When early career researchers present at conferences they’re in a very different environment to the one they’re used to. When they present internally to colleagues, they’re merely reporting on history – “We did this, we did that, we discovered this-and-that and our conclusion is such-and-such.” Their audience is already on board and hardened to the usual abysmal succession of slides that have too much text, exhaustive detail and minute images. “Experts often possess more data than judgement” says Colin Powell former US Joint Chiefs of Staff. He should know.
An academic conference has an expert audience with similar interests. However it’s a different animal. You must engage your audience. Yes, yes I know, an obvious point – though too many researchers neglect to do this. The tragic consequence is failure. Fail to make an impact and the head of a lab, clinician or investor is already deep in a laptop or has left the hall. Many original ideas fail to get taken up because of this failure to engage.
Looking like a leader when giving a presentation and people behave as though you are already a leader. They are likely to believe you, regard you as the expert and are more ready to be convinced by your argument.
One of the most powerful secrets to achieve the demeanour of a leader is to learn to relax. There are several reasons for this:
- You reduce stress. Relaxation forms an insulating layer to protect you against the buffeting of stressful events and people.
- You access your unconscious mind and consequently your imagination and creativity. You uncover creative solutions and imaginative left field ideas. You are able to contemplate acceptable risks and take them.
- You implant ideas and thoughts directly into your mind to programme your thinking. You’re the master of your attitude and reactions.
- It cuts down on fire fighting. You stop reacting automatically.You slow down. You have a split second to choose what to say and what to do. Plenty of time. Instead you become solution focused.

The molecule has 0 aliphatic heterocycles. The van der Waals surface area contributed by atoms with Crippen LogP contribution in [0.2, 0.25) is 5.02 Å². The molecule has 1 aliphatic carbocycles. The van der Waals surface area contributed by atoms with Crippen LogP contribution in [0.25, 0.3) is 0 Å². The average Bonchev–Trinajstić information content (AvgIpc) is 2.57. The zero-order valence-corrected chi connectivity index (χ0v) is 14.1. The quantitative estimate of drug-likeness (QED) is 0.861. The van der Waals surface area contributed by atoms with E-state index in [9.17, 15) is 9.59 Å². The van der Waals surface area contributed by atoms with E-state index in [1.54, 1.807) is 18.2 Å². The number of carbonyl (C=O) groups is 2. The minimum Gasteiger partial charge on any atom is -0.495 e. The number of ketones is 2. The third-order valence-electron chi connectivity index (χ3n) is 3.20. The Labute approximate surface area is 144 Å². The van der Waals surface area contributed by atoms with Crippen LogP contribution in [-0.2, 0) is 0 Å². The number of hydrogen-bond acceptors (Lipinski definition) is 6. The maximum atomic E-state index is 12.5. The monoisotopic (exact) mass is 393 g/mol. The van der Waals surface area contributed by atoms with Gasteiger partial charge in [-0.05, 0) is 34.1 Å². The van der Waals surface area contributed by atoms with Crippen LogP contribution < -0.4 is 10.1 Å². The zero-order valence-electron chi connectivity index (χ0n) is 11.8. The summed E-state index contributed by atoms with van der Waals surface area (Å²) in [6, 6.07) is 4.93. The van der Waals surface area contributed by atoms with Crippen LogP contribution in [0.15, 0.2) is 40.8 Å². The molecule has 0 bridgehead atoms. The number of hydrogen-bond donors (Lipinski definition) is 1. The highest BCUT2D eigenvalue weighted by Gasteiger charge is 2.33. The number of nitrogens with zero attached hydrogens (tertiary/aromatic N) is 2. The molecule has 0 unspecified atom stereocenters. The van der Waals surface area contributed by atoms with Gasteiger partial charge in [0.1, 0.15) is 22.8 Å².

- You appear calm, confident and steady – necessary characteristics of an authority in the field.
Fear impairs your performance. However talented you are, anxiety dominates and masks what you do. You resort to familiar patterns. You lose the strategic overview and dwell on detail. You stammer, speed up or hesitate, lose impetus. You get overwhelmed by the unexpected. Others get distracted by it, get tense themselves and mistake your best efforts. Anxiety communicates itself. Your audience, your team, colleagues and especially those you want to impress get irritated. Then they become critical and resist to your message. You have failed.
The secret to good communication is to relax. Easier said than done. Not for nothing is there an excellent book by Andy Lopata “….And Death Came Third!” The title is inspired by the New York Times survey on Social Anxiety in 1984 – death came third on the list of people’s most dreaded fears AFTER walking into a roomful of strangers and public speaking!
Being tense means your fear stands in the way of your message. Being relaxed means you’ve stepped aside so the message gets through. It helps you think more clearly, move in a more fluid manner and sound much calmer. You speak more slowly so your delivery is timed better. You pause. People (who after all will take their lead from you) see you relax and consequently, so do they and listen. They absorb your message. They respond more warmly. Looking like a leader means you have a far greater chance of winning them over and getting the message to land.
“The success of your presentation will be judged not by the knowledge you send but by what the listener receives.”